My art begins with the question "What is a drawing?" I work between mediums and dimensions to expand the concept of drawing that includes installation, works on paper, and photography.. To further this investigation, I explore the relationship between drawing, time, and thinking to see how they can affect and redevelop each other. Works are composed of marks that are signs of time and, referencing artist Avis Newman, thought. Light and shadow, daily life, temporality, and Eastern philosophy are influences. I work responsively in the space between all these entities. That is where experimentation happens and the medium opens to what it can be.
I am interested in an organic approach to drawing that moves fluidly between mediums and dimensions. This exchange creates a banter between the 2D, 3D, and disparate materials; all interacting to expand the medium by blurring conventional formal parameters.
Newman's statement, “A mark is a sign of thought.”, informs my Art on many levels. As the hand or body makes a line across paper or space, what happens inside the mind? This has led to an interest in the relationship between drawing and time. How is time experienced when mark making? How can it be perceived when working between dimensions? Concurrently, I am interested in how a site and daily activities, like walking or gardening, can influence how drawings form. Various philosophies, particularly Taoism, inform and guide my practice. It encourages forming perspectives from an even place.
In my work, marks are generic and nondescript. These qualities leave them open for interpretation, as they suggest rather than show. Mark making allows one to explore a state of "being" when working, rather than “doing”. Works grow out of light and shadow and in response to their surroundings. In Time Lines, Walking Drawings, and In the Garden series, I mark or record shadows cast by the sun in relation to architecture, geometric forms, and nature. Light, when interacting with a building or 3D structure, turns into shapes that shift in form as it moves. This action or happening becomes an entry point into a drawing.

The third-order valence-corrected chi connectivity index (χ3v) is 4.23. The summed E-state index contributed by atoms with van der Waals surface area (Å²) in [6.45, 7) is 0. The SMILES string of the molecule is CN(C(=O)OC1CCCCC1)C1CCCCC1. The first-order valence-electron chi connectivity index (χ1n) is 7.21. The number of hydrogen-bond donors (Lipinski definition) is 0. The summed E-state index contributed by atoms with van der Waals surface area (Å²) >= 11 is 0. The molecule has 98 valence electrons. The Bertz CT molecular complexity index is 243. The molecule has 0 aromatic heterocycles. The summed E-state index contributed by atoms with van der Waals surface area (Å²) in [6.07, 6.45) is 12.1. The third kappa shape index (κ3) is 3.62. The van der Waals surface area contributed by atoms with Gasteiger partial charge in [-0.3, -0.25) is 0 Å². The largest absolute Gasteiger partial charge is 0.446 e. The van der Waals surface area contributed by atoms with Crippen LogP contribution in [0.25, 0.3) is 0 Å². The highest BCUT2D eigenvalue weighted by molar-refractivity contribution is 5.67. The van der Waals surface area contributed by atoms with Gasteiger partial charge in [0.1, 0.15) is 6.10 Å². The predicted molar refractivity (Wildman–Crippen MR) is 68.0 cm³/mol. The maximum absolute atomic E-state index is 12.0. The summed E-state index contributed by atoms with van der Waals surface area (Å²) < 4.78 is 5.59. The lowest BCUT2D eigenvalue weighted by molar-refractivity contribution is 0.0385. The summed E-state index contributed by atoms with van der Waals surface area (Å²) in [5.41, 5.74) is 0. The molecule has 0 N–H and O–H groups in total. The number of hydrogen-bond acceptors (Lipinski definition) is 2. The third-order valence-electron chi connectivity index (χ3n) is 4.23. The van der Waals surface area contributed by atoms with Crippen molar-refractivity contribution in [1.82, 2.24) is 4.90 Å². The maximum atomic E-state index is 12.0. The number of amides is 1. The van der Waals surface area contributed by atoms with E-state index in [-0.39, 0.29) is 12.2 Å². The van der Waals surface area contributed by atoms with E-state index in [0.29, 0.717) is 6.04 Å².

Tracing and recording shadow lines bridges the internal world of thought with the external happenings of my surroundings (and cosmos). Marking their movement leads me to experience the ephemeral and encourages keen observation and reflection. The static mark and image produced as a result contrasts and endures the temporal. Engagement in this practice over time leads to surprising microscopic and macrocosmic interconnections and alignments. Unexpected formal dialogues emerge from the process that piques curiosity to see what happens next.
Resulting works are frameworks of consideration.
Time Lines (Projections):
This ongoing installation explores the question "What is a drawing?" and how dimensionality, architectural space, and time can affect the development of a drawing. Shadows cast by the sun coming through a window (in relation to architecture) are traced onto paper. 3D marks (made with dowels) are then interrelated with the 2D lines, creating a dialogue between dimensions. Works are then placed on the walls, floors, and corners of a space to converse and see what happens next.
Drawing and Daily Life:
How can drawing merge with the everyday to see and experience both in unusual and surprising ways?